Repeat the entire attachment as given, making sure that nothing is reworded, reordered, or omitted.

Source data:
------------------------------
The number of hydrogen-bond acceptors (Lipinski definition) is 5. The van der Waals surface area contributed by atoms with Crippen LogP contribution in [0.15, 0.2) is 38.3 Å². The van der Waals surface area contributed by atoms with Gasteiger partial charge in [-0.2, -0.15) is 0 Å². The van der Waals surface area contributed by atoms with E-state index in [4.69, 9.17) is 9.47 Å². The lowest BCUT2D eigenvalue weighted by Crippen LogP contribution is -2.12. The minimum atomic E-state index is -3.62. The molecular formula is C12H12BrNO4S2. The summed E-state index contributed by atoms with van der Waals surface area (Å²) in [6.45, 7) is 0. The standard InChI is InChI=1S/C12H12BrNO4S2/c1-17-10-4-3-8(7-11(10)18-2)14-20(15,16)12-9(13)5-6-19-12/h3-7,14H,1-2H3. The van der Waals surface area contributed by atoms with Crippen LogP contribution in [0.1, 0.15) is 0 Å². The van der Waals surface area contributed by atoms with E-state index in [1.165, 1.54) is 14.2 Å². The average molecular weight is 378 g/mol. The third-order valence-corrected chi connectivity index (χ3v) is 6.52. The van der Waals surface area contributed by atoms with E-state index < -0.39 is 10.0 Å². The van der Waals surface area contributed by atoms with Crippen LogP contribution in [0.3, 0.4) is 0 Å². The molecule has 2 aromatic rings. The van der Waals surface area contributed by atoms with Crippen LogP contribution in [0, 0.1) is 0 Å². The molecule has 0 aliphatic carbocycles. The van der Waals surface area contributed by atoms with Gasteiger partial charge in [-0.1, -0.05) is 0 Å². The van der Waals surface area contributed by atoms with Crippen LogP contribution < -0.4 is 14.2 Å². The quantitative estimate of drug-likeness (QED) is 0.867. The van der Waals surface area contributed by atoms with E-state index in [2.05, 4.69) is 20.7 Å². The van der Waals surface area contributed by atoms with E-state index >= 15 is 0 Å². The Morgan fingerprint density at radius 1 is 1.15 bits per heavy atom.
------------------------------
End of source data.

The number of hydrogen-bond acceptors (Lipinski definition) is 5. The van der Waals surface area contributed by atoms with Crippen LogP contribution in [0.15, 0.2) is 38.3 Å². The van der Waals surface area contributed by atoms with Gasteiger partial charge in [-0.2, -0.15) is 0 Å². The van der Waals surface area contributed by atoms with E-state index in [4.69, 9.17) is 9.47 Å². The lowest BCUT2D eigenvalue weighted by Crippen LogP contribution is -2.12. The minimum atomic E-state index is -3.62. The molecular formula is C12H12BrNO4S2. The summed E-state index contributed by atoms with van der Waals surface area (Å²) in [6.45, 7) is 0. The standard InChI is InChI=1S/C12H12BrNO4S2/c1-17-10-4-3-8(7-11(10)18-2)14-20(15,16)12-9(13)5-6-19-12/h3-7,14H,1-2H3. The van der Waals surface area contributed by atoms with Crippen LogP contribution in [0.1, 0.15) is 0 Å². The van der Waals surface area contributed by atoms with E-state index in [1.165, 1.54) is 14.2 Å². The average molecular weight is 378 g/mol. The third-order valence-corrected chi connectivity index (χ3v) is 6.52. The van der Waals surface area contributed by atoms with E-state index < -0.39 is 10.0 Å². The van der Waals surface area contributed by atoms with Crippen LogP contribution in [0.3, 0.4) is 0 Å². The molecule has 2 aromatic rings. The van der Waals surface area contributed by atoms with Crippen LogP contribution in [0, 0.1) is 0 Å². The molecule has 0 aliphatic carbocycles. The van der Waals surface area contributed by atoms with Gasteiger partial charge in [-0.1, -0.05) is 0 Å². The van der Waals surface area contributed by atoms with Crippen LogP contribution < -0.4 is 14.2 Å². The quantitative estimate of drug-likeness (QED) is 0.867. The van der Waals surface area contributed by atoms with E-state index in [2.05, 4.69) is 20.7 Å². The van der Waals surface area contributed by atoms with E-state index >= 15 is 0 Å². The Morgan fingerprint density at radius 1 is 1.15 bits per heavy atom.